While we do not yet know that Saddam was directly involved with the tragic events of September 11, there is a mountain of evidence linking him to international terrorism generally, and to bin Laden's terrorist network specifically. We know for a fact that Saddam attempted to assassinate former President Bush. We know with certainty that he has chemical and biological agents, and is pursuing nuclear weapons. We know for certain that, days before coming to the U.S., one of the September 11 hijackers met with an Iraqi agent in Prague—and that soon after that meeting, this same bin Laden operative was in the United States inquiring how one goes about renting a crop duster. So the obvious next step in the war on terrorism is the elimination of Saddam Hussein's tyrannical terrorist regime.
Just as the United States teamed up with determined Afghans who were ready, willing and able to overthrow the Taliban with American support, there are Iraqis ready to overthrow Saddam. But taking the war to Saddam will be no easy task. We must accept the probability that many of the nations rallying around us today will be nowhere to be found. Indeed, some are likely to scream and yell and stomp their feet, demanding "evidence" of Iraq's involvement in the September 11 attacks. It is then that President Bush must patiently remind them that the war on terrorism is a war against all terrorists who threaten America, regardless of whether they bombed the World Trade Towers, sought to murder a former President of the United States, or threaten our people with nuclear, chemical and biological weapons of mass destruction.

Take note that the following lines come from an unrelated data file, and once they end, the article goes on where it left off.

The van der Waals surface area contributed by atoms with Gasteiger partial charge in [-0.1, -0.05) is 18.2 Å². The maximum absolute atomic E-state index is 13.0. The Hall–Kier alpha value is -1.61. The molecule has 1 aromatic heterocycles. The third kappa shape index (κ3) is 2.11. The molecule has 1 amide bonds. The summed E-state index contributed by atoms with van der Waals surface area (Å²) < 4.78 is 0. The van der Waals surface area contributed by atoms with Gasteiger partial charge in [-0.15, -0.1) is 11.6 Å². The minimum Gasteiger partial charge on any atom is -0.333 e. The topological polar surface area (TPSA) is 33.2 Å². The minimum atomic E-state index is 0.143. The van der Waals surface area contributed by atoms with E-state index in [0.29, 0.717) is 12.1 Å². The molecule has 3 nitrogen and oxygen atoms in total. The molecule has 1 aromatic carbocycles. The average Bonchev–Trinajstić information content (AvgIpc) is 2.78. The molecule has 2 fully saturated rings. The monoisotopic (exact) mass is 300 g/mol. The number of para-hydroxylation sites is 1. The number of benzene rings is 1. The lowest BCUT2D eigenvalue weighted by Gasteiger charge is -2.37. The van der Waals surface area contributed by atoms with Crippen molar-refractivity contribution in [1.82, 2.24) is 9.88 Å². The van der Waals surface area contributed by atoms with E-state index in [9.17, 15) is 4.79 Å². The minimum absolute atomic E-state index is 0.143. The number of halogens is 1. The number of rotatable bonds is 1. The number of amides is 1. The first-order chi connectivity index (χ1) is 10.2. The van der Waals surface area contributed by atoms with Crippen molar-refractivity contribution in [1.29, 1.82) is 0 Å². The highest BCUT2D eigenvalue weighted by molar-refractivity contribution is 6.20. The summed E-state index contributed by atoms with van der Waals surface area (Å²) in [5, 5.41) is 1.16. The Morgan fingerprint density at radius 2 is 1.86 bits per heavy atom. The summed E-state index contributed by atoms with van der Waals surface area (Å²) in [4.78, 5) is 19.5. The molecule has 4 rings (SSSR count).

We must proceed against Saddam with the same resolve with which we have proceeded against the Taliban in Afghanistan. Once the world sees two terrorist regimes in rubble, I suspect that support for international terrorism will dry up pretty quickly. Dictators will begin to understand that waging a war by proxy against the United States carries deadly consequences.
While we prosecute the war on terrorism to its logical conclusion, we must, at the same time, begin preparing for the next threats to America—threats which could be quite different from those we face today. The next challenge we face may come from a rogue state armed with ballistic missiles capable of reaching New York or Los Angeles. It may come from cyber-terrorists who seek to cripple our nation and our economy by attacking our vital information networks. It may come from a country that has developed small "killer satellites" capable of attacking our space infrastructure, on which both our defense and our economy depend. Or it may come from a traditional state-on-state war, such as a Chinese invasion of Taiwan. In any event, it is essential that we begin preparing now for all of these possibilities, by developing defenses against a wide range of asymmetric threats.